After having an illustrious cricketing career spread over 12 years, England’s all-time highest run scorer, Alastair Cook, on Monday announced that the final Test of the ongoing series against India, will be his last international assignment.
Cook made his Test debut in Nagpur, 2006, against the same side he will play his swansong Test. Cook is currently the sixth highest run-scorer (12, 254) in the history of Test cricket and will require 147 more runs in The Oval Test, to surpass Kumar Sangakkara for fifth place.
Cook is the only cricketer with over 10,000 Test runs as an opener and leading the chart with 11,627 runs.
The 33-year old has played the most of Test matches (160) for England and holds the record for the most runs and the most number of centuries (32) for his country.
As the England Test legend decides to call time on his career, we look back five of his finest knocks:
104* v India, Nagpur, 2006
As seasoned opener Marcus Trescothick fell ill and left India, a 21-year old Cook was called up to the Test squad. The Essex opener was touring the Caribbean for England A. He flew over three days and across multiple time zones to play to make it in time for the Nagpur Test. In testing conditions the left-handed opener compiled 60 in the first innings and went on to better it the second essay, as he struck a remarkable century and remained unbeaten for 104. All that, against proven Indian spinners in Harbhajan Singh and Anil Kumble, made it one of the greatest debuts in Test cricket.
118 v Sri Lanka, Galle, 2007
Cook underlined his ability to bat on spin-friendly wickets with a century in Galle. Just in the second year of his Test career, Cook stood tall as his teammates succumbed against the home side. Mahela Jayawerdene smashed a double ton to pile up 499 in Sri Lanaka’s first innings. England were made to follow on after Chaminda Vaas and company bowled them out for a paltry 81. Cook batted for 285 balls for 118, when the second highest score from an English batsman was 30. With some help from the rain gods and Cook’s fighting innings, England were able to save the Test.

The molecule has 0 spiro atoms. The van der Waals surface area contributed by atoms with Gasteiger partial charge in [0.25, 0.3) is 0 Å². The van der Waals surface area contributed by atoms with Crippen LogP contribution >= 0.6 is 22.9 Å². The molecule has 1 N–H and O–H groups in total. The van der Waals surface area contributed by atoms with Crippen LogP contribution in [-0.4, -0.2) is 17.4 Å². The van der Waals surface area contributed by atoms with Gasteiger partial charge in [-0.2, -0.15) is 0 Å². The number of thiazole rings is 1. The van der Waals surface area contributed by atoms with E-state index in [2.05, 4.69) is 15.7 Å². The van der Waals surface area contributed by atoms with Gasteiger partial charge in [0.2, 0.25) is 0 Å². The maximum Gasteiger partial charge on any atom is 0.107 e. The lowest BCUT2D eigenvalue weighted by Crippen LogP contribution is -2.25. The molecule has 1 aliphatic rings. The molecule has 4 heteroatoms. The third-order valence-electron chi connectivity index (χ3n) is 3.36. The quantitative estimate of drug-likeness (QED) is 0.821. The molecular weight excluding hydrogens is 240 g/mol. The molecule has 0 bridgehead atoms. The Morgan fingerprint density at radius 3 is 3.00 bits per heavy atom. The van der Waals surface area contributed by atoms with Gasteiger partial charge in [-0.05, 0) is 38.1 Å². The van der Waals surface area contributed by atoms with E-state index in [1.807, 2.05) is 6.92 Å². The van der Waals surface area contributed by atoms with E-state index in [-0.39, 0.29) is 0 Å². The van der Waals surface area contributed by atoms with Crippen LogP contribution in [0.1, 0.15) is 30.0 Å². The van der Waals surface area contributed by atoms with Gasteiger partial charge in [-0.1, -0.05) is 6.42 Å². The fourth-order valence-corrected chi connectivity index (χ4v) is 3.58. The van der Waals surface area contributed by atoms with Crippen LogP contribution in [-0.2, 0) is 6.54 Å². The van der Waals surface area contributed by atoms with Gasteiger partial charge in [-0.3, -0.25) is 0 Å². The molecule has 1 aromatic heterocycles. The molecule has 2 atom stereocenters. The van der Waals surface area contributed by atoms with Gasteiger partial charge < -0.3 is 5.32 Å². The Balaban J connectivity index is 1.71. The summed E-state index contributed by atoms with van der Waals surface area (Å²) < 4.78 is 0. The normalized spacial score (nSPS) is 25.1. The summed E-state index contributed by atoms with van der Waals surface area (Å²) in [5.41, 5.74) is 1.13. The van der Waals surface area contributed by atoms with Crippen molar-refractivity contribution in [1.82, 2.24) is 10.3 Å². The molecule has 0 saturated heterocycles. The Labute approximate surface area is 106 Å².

235* v Australia, Brisbane, 2010
The first Ashes Test at the Gabbatoir can be overwhelming for most batsmen and the tourists found that soon. Australia skittled England to 260 on a good batting surface and then went on to smash 481, taking a mammoth 221-run lead. Cook, once again stepped up in the second innings, and went to notch his first double hundred in Test. Finding able company from Andrew Strauss and Jonathan Trott, two big partnerships worth 188 runs and 329-run stand saw England rack up 517 runs, before declaring. Cook’s unbetean 235 is the only double century scored by an Englishman at the venue. The masterful innings set the tone for the series as Cook hammered 148 in Adelaide and 189 in Sydney amassing 766 runs in five Tests. England retained the Ashes and had won their first Test series Down Under in 24 years.
190 v India, Kolkata, 2012
England’s tour to India in 2012 was Cook’s first series as a full-time captain. Despite his battling century in the first Test at Ahmedabad, England lost the match. Cook continued his rich vein of form scoring his third Test hundred in as many Tests in India and career’s 23rd ton to take his side to a series win against the home side. The century took him atop of the list of most hundreds scored by an English cricketer. At the age of 27 years and 347 days he also beat Sachin Tendulkar to become the youngest Test batsman to 7,000 runs. England’s 2–1 Test series win was their first series victory in India since the 1984–85 tour.
244* v Australia, Melbourne, 2017
In the final Test of the 2017/18 Ashes series, which was won comfortably by Australia, Cook’s defiant double century denied the Aussies a whitewash. Coming into the Test, he was going through a lean patch, not having scored a single half-century in any of his past 10 Test innings. Dead rubber alright, but Cook’s 32nd century left a lasting impression on the Australian crowds at the MCG.